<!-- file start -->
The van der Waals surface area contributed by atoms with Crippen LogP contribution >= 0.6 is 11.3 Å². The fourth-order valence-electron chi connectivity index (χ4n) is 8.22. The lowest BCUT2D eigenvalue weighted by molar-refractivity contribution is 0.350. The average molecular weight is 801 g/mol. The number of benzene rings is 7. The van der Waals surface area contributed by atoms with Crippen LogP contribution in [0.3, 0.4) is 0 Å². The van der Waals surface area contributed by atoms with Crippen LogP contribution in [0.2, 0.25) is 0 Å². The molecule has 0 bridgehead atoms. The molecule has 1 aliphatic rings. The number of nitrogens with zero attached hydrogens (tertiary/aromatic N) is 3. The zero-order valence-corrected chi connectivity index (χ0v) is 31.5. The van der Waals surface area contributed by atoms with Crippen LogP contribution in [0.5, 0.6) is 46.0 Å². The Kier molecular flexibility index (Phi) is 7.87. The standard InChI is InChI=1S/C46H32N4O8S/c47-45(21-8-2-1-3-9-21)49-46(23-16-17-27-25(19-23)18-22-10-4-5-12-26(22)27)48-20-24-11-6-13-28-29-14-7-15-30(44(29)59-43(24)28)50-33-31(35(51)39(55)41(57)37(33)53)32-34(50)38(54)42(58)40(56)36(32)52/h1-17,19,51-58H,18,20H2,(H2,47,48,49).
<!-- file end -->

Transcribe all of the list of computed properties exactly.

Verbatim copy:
The van der Waals surface area contributed by atoms with Crippen LogP contribution >= 0.6 is 11.3 Å². The fourth-order valence-electron chi connectivity index (χ4n) is 8.22. The lowest BCUT2D eigenvalue weighted by molar-refractivity contribution is 0.350. The average molecular weight is 801 g/mol. The number of benzene rings is 7. The van der Waals surface area contributed by atoms with Crippen LogP contribution in [0.3, 0.4) is 0 Å². The van der Waals surface area contributed by atoms with Crippen LogP contribution in [0.2, 0.25) is 0 Å². The molecule has 0 bridgehead atoms. The molecule has 1 aliphatic rings. The number of nitrogens with zero attached hydrogens (tertiary/aromatic N) is 3. The zero-order valence-corrected chi connectivity index (χ0v) is 31.5. The van der Waals surface area contributed by atoms with Crippen LogP contribution in [0.5, 0.6) is 46.0 Å². The Kier molecular flexibility index (Phi) is 7.87. The standard InChI is InChI=1S/C46H32N4O8S/c47-45(21-8-2-1-3-9-21)49-46(23-16-17-27-25(19-23)18-22-10-4-5-12-26(22)27)48-20-24-11-6-13-28-29-14-7-15-30(44(29)59-43(24)28)50-33-31(35(51)39(55)41(57)37(33)53)32-34(50)38(54)42(58)40(56)36(32)52/h1-17,19,51-58H,18,20H2,(H2,47,48,49).